tv & movies

‘All female crew should become the norm’: Rytasha Rathore

Actor Rytasha Rathore discusses her experience working on the Netflix show ‘Masaba Masaba’

Rytasha Rathore confesses to have binge-watched Indian Matchmaking on Netflix.

While the show split opinions for its portrayal of the culture of arranged marriage, Rytasha makes no bones about the fact that the show in itself was not problematic. “It reflected the reality we live in and the stereotypes that the show pushed should serve as an eye-opener to the way things are,” she says.

Breaking stereotypes is what Rytasha, who is popular on social media, has been relatively successful in doing. Through her Instagram posts, the actor has consistently promoted body positivity posts.

“I had no idea that my regular life would be a cause for inspiration to young women who felt uncomfortable in their bodies,” says Rytasha, who is someone the fashion industry would categorise as a plus size model.

Rytasha Rathore
 
| Photo Credit:
Special Arrangement

“It was heartening to get responses from women who told me that they couldn’t find the confidence to wear a bathing suit or a bikini, and then they would share a photo of them wearing it for the first time after seeing my posts,” she adds.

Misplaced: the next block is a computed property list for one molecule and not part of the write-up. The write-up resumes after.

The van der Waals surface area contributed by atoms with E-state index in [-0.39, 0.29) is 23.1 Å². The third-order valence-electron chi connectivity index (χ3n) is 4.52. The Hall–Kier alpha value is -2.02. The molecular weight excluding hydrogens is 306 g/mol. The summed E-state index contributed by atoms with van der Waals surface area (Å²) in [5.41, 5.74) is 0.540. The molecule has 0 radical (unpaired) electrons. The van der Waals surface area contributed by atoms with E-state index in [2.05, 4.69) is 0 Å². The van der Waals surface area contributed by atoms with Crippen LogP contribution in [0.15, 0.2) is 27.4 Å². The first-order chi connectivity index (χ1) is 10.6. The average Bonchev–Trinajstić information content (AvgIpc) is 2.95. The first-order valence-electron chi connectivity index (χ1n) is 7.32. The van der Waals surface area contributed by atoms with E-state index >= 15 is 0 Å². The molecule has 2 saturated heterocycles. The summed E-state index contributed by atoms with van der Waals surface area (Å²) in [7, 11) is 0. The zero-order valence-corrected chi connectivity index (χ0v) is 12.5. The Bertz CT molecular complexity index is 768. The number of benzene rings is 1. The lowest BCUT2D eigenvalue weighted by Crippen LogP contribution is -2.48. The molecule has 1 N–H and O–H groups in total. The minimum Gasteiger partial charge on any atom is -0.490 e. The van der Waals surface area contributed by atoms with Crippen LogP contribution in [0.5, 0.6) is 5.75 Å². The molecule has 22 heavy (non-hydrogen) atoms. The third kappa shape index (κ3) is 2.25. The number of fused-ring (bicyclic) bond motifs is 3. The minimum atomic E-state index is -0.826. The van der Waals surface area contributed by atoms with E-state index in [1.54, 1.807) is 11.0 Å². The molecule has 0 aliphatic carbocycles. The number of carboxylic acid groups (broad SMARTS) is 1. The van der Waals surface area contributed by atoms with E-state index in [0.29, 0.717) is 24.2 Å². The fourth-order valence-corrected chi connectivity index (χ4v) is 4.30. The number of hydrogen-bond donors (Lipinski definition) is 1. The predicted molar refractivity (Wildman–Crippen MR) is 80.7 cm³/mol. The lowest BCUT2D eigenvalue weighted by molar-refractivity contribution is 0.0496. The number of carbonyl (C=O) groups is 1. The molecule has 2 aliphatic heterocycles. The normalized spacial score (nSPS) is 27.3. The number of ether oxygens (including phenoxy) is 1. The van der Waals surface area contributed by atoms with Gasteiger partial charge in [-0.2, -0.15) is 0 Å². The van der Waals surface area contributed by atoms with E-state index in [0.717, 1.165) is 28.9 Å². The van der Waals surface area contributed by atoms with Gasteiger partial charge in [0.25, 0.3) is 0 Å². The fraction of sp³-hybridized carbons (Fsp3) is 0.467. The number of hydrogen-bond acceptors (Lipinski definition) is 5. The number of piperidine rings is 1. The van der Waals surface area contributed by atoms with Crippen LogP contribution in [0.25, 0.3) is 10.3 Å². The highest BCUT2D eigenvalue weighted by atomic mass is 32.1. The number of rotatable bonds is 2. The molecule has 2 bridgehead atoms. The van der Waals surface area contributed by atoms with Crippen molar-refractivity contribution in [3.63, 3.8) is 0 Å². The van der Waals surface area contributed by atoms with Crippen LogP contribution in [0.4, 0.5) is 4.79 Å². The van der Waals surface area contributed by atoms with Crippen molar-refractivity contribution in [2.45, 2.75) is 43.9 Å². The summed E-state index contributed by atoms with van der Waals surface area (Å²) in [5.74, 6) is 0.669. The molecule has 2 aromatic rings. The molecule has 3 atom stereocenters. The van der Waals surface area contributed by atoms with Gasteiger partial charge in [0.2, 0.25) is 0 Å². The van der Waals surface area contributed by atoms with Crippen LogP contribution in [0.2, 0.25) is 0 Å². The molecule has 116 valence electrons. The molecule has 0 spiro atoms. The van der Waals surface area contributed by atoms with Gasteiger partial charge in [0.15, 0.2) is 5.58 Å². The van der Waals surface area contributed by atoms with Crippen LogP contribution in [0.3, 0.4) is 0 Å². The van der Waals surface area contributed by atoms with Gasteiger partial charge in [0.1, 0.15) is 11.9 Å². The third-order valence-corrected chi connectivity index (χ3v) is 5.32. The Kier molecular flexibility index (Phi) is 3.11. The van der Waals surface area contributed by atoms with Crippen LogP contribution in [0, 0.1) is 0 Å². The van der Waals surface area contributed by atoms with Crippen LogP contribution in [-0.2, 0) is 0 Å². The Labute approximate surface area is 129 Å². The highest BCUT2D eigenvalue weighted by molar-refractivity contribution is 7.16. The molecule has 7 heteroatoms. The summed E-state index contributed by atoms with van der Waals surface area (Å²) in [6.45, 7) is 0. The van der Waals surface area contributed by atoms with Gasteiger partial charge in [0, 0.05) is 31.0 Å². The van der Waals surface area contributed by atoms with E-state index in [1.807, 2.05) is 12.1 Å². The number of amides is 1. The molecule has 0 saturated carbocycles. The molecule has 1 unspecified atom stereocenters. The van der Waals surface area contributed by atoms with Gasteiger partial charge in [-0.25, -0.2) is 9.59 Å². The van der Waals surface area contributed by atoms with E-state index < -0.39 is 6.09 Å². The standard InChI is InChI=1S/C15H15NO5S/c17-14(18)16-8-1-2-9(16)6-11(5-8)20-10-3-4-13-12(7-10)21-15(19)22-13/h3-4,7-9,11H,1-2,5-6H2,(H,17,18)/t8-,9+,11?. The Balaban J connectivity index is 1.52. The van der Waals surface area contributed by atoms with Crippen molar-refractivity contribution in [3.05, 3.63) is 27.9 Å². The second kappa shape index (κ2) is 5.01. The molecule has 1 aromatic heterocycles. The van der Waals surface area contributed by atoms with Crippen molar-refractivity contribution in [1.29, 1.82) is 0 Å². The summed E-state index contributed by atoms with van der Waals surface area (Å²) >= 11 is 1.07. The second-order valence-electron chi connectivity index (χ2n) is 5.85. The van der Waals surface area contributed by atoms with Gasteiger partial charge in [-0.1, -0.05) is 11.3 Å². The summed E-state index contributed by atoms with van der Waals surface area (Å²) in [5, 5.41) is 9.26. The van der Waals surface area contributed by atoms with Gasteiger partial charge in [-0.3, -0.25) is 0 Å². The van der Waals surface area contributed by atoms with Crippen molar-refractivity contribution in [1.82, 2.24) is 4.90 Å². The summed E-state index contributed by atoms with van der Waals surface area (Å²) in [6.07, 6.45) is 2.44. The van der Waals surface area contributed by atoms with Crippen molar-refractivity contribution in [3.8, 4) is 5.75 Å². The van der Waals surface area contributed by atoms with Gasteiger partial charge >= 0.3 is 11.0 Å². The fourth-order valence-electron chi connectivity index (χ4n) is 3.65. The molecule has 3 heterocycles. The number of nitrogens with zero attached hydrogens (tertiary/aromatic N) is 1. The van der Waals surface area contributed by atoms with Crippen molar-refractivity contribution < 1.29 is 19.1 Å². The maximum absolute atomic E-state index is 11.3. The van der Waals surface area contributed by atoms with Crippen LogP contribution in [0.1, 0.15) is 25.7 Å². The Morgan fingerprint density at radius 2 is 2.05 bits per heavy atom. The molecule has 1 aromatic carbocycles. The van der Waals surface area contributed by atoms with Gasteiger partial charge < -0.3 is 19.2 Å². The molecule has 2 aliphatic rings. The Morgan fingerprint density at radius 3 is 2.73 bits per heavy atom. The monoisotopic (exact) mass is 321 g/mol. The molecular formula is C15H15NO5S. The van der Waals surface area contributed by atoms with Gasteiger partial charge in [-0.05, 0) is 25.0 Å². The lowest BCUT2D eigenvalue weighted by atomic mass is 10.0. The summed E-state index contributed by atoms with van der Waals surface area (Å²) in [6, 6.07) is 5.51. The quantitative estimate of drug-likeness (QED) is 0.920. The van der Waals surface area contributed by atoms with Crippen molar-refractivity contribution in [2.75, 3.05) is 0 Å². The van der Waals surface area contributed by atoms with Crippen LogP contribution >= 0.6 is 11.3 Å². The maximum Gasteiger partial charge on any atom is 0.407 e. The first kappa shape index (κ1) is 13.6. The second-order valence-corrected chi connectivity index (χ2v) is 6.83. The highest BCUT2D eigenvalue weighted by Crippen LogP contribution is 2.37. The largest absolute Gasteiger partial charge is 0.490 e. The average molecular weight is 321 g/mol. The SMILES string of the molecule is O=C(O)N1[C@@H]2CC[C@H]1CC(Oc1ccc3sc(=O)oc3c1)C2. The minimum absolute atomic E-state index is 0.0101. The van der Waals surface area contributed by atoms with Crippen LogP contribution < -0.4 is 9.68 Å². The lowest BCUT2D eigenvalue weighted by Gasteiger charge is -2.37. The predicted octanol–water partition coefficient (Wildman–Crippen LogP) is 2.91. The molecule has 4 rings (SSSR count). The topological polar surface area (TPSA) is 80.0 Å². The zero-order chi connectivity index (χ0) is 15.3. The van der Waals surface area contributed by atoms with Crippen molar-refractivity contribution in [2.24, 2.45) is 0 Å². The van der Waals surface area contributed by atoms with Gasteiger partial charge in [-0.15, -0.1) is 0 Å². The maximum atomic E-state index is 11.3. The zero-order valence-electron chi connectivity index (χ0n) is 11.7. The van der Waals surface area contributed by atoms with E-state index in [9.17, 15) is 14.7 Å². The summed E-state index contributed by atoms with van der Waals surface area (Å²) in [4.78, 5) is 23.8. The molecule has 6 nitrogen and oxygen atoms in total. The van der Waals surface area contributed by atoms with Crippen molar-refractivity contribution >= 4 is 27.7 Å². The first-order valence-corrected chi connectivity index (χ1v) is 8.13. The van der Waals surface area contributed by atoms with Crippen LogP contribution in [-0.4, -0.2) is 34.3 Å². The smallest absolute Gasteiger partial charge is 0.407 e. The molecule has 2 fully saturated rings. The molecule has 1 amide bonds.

Rytasha shot to prominence with a starring role in TV soap Badho Bahu. She now stars alongside fashion designer Masaba Gupta (in her debut acting role) in the Netflix comedy drama, Masaba Masaba. “My character is Gia Irani. She is Masaba’s best friend on the show and it is a role that is familiar to me in real life: an open-minded, strong and independent city girl.”

Rytasha with Masaba Gupta (L) while filming ‘Masaba Masaba’
 
| Photo Credit:
Special Arrangement

The crew behind Masaba Masaba is all female, a rarity for an Indian production. “Sonam [Nair], our director, is one of the coolest people I have met. Our industry definitely needs more female filmmakers,” she says, adding that she hopes to be a part of the future when instances of female filmmakers helming a project or an all-female team is not seen as an exceptional case but part of the norm.

Rytasha, who holds a degree in Acting and is also a podcast host (Agla Station Adulthood), has another project for a digital streaming platform that has been postponed due to the pandemic outbreak.

She knows young actors like her have the odds stacked against them, often having to fight gender and body stereotypes imposed by the film industry by themselves as most mainstream projects still factor in appearances over substance while sketching characters.

“An actor’s job may look wonderful but it is not the easiest job. I entered the industry knowing fully well of the hardships that lay ahead but I also know that I am a good actor. I take pride in my craft. So, I won’t ever feel ashamed if I have to ask for work,” she adds.

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